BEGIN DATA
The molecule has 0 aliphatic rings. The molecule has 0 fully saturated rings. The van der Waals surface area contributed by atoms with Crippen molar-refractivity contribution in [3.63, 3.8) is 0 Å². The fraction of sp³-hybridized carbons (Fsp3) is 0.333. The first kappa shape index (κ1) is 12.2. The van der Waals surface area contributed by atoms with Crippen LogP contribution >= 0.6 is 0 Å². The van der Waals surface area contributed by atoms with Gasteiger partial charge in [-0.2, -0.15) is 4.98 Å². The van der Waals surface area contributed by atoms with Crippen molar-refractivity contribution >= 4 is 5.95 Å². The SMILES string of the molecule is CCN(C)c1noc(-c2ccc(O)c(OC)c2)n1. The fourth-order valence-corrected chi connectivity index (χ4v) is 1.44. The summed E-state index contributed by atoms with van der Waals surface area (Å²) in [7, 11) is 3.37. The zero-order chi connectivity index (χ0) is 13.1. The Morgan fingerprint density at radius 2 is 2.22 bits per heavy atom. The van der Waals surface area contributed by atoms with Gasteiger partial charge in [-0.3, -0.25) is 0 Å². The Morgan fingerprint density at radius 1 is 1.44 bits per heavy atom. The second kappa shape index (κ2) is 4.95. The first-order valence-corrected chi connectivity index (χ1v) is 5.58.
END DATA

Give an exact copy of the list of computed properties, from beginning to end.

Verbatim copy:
The molecule has 0 aliphatic rings. The molecule has 0 fully saturated rings. The van der Waals surface area contributed by atoms with Crippen molar-refractivity contribution in [3.63, 3.8) is 0 Å². The fraction of sp³-hybridized carbons (Fsp3) is 0.333. The first kappa shape index (κ1) is 12.2. The van der Waals surface area contributed by atoms with Crippen LogP contribution >= 0.6 is 0 Å². The van der Waals surface area contributed by atoms with Gasteiger partial charge in [-0.2, -0.15) is 4.98 Å². The van der Waals surface area contributed by atoms with Crippen molar-refractivity contribution >= 4 is 5.95 Å². The SMILES string of the molecule is CCN(C)c1noc(-c2ccc(O)c(OC)c2)n1. The fourth-order valence-corrected chi connectivity index (χ4v) is 1.44. The summed E-state index contributed by atoms with van der Waals surface area (Å²) in [7, 11) is 3.37. The zero-order chi connectivity index (χ0) is 13.1. The Morgan fingerprint density at radius 2 is 2.22 bits per heavy atom. The van der Waals surface area contributed by atoms with Gasteiger partial charge in [-0.3, -0.25) is 0 Å². The Morgan fingerprint density at radius 1 is 1.44 bits per heavy atom. The second kappa shape index (κ2) is 4.95. The first-order valence-corrected chi connectivity index (χ1v) is 5.58.